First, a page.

Ideally this regimen would be performed after each time you go swimming.  Who has time for that right?  For kids that have chronic issues with swimmer’s ear, it’s better in the long run to make time. Since we don’t have any chronic ear issues this season, we simply use this procedure for trapped water sensation.  Works like a charm!  For myself I’ve noticed there is a preliminary ear canal itch that is an early indicator that my ears are in danger.  If I use the mix even once a day for 1-2 days as soon as I notice the itch I’ve been able to stave off bigger infections.  And with the coconut oil added to the regimen I was actually able to treat a pretty nasty river external ear infection in myself.  If none of this is helping go to the pediatrician or your doctor.  Or if you know me personally come over and we can take a look together!  Happy swimming and happy 4th of July.


***Update*** We recently had an impressive swimmer’s ear at our house and successfully treated it with apple cider vinegar mixed in a 1:1 ratio with warm water.  I used a 5mL medicine syringe and then just applied 3-4 drops to ear ear with a 1 minute wait after drops were applied.  Then using the blow dryer on the COOL setting dried ears completely.  In 24hrs we had mild improvement.  By 48hrs we had significant improvement in both pain and appearance of the ear canal!  Just another DYI healing approach.

Natural Mosquito Defense

Trying to figure out how to defend against mosquitoes naturally has been an ongoing experiment at our Texas home.  Thanks to a ton of rain this spring we’ve been able to do plenty of testing. Skin So Soft by Avon has been studied head to head against DEET and has shown itself to be ~85% as effective.  It just needs to be reapplied if you are outside longer than 1-2 hours.  Skin So Soft bath oil (***not the bug spray kind they sell at stores as it contains other types of chemicals that the EWG is unsure about) is the base of my current mosquito mix.  It stinks and mosquitoes hate it which makes me pause and wonder what is in this stuff?  But then my next thought is whatever it is cannot be worse than the neurotoxic effects of DEET on a small child.  My child has super sensitive skin and this oil has never even caused him a rash and does seem to soften his skin.  Now days I boost my SSS (skin so soft) with an essential oil mix.  I had originally started using Nature Shield a few years ago after reading reviews of a woman who successfully used this blend on a trip to a malarial area of  India.  Her review and thousands of others were super positive but it simply did not work alone for us.  I’ve also tried countless herbal/natural mixes from Central Market.  None worked.  They smelled nice and the mosquitoes seemed to actually like them too.  SSS is super oily and so to help make the mixture more pleasant to wear I cut it with witch hazel.  This also makes it easier to spray.



Mosquito Defense Spray Recipe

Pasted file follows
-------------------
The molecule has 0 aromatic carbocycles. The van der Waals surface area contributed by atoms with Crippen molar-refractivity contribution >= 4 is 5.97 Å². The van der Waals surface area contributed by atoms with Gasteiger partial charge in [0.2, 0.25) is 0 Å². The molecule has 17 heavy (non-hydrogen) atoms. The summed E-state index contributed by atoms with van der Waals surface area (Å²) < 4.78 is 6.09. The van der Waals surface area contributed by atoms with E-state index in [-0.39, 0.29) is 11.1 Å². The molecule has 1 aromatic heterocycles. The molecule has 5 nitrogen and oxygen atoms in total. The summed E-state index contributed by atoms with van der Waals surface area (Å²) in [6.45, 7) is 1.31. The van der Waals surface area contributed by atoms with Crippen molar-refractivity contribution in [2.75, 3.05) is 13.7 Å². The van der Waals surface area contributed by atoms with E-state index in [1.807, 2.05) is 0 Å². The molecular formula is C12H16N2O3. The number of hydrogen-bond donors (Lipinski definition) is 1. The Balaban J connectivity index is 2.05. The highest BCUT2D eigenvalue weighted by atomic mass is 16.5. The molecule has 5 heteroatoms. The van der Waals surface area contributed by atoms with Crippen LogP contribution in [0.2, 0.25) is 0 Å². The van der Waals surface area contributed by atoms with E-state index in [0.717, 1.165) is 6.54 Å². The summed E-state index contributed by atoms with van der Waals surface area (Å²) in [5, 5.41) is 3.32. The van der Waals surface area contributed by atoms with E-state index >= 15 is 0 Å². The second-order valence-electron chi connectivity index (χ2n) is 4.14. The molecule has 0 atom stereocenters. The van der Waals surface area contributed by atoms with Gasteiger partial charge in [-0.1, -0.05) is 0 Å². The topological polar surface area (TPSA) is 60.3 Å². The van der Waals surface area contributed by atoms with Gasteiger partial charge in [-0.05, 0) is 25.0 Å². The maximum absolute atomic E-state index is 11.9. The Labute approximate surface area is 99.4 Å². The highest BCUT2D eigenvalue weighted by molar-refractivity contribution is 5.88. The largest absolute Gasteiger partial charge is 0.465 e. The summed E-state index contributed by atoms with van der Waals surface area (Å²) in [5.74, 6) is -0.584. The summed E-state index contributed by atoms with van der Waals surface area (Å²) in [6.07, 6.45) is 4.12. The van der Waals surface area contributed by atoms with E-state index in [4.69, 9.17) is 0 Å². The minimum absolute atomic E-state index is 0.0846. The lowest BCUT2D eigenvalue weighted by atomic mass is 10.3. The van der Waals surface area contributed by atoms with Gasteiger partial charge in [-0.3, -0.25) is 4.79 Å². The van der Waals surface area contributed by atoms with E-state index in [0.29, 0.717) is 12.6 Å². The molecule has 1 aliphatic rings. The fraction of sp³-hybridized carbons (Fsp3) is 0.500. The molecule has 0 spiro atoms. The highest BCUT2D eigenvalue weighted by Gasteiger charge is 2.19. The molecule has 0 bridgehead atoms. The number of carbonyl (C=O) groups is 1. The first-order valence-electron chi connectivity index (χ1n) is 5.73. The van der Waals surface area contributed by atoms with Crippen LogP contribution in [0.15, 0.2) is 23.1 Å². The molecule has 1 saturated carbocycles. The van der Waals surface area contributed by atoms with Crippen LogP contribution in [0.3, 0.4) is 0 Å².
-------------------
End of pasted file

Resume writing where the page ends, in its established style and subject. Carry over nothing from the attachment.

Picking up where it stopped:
1/2 c Skin So Soft Bath Oil

1/4 c Witch Hazel

10 drops of Nature Shield

3/4 c distilled water (if the mosquitoes are awful you can keep it more concentrated)

shake well and spray.

I usually apply it to my hands and blot it onto his face to prevent getting it in the eyes.



This spray combined with the wind method has really kept our mosquito bites to a minimum this year.  My husband found out that mosquitoes cannot land nor bite in winds >5mph.  That is not much of a  wind which explains why with even with a slight breeze the mosquitoes are much less of a nuisance.  We use carefully placed fans in our play areas which have really helped keep the skeeters off and it feels nice in the hot Texas summer.  I plug in the fan on our back porch to keep them off while I’m washing the dog or hanging out laundry.  Noisy but they work.  If we are outside at skeeter feeding time (early am/dusk) we usually do wear linen pants or cotton tops to help as well.  At my age I like the added sun protection on my arms when I’m working in the garden.

Another important fact about mosquitoes is they don’t have much wanderlust.  So clearing out any standing water in your own yard and encouraging neighbors to do the same can help keep the population lower.  It’s worth a walk around after a rain to check planters and other containers for standing water.

So in conclusion standing water prevention, DIY skeeter spray, wearing linen and your own wind are the most effective and totally natural ways to avoid skeeters this summer!

Email questions or comment below about any of these strategies.  Look forward to seeing you outside!



Outdoor Kid Cleaning Station

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This is a photo of my hot tub.  Yep.  Into this simple and sleek design we can actually cram our entire family (2 adults and a kid).  We use Epsom salt so that as the water cools we can run a hose to drain the water onto my roses (they like the Magnesium in the Epsom salts).   The most immediate reason this particular hot tub came into existence in my yard is because our 1951 indoor bathtub is super shallow.  Not awesome for soaking much other than your bum.  I believe in the soaking method for relieving muscle aches and relaxation.  So I began researching online and found some seriously inspiring versions of the Cowboy Hot Tub.  (Google it.  You will be amazed at the variety.)  The deeper roots of this concept of outdoor backyard washing belong to my maternal grandmother Hazel.

Hazel raised eight kids on a farm in Wisconsin.  By the end of chores, bailing hay, gardening and playing her kids were happy and filthy.  It was not uncommon for her to run warm water from the milk house to a wash tub outside for the kids to bathe on summer nights.  In my era (as she raised me some as well) it was often a small baby pool filled with bubbles.  In my farm kid mentality it is completely normal to have hot water plumbed outside.  It’s how you wash the milkers, pails and your dirty kids so they don’t mess up your white tub.  So as soon as we moved into our home here in urban San Antonio I had a handyman come and plumb a hot water faucet outside.  It cost me about 75$ and some super weird glances from the guy I had hired.  Then I found this particular cattle tank on Amazon for about 125$.  This may sound like a huge investment but when I build a fire on a winter night and fill this baby up and soak I could be at the finest resort in the world.  Stars overhead with some great Indian Temple Incense burning.  Heaven.  Wait…this is not the point of this blog.  This is a pediatric tub!

In all seriousness having a warm fun place to wash a filthy kid helps us to relax a little about them getting dirty.  Let me say this more authentically.  It helps a type-A Mom like me let go a little about mud, sand, dirt, stickiness etc. all the necessary gooeyness that is part of a thriving childhood.  And all the water that would have gone down the drain on my kid’s bath has been reclaimed for watering flower beds.  Gold star for conservation!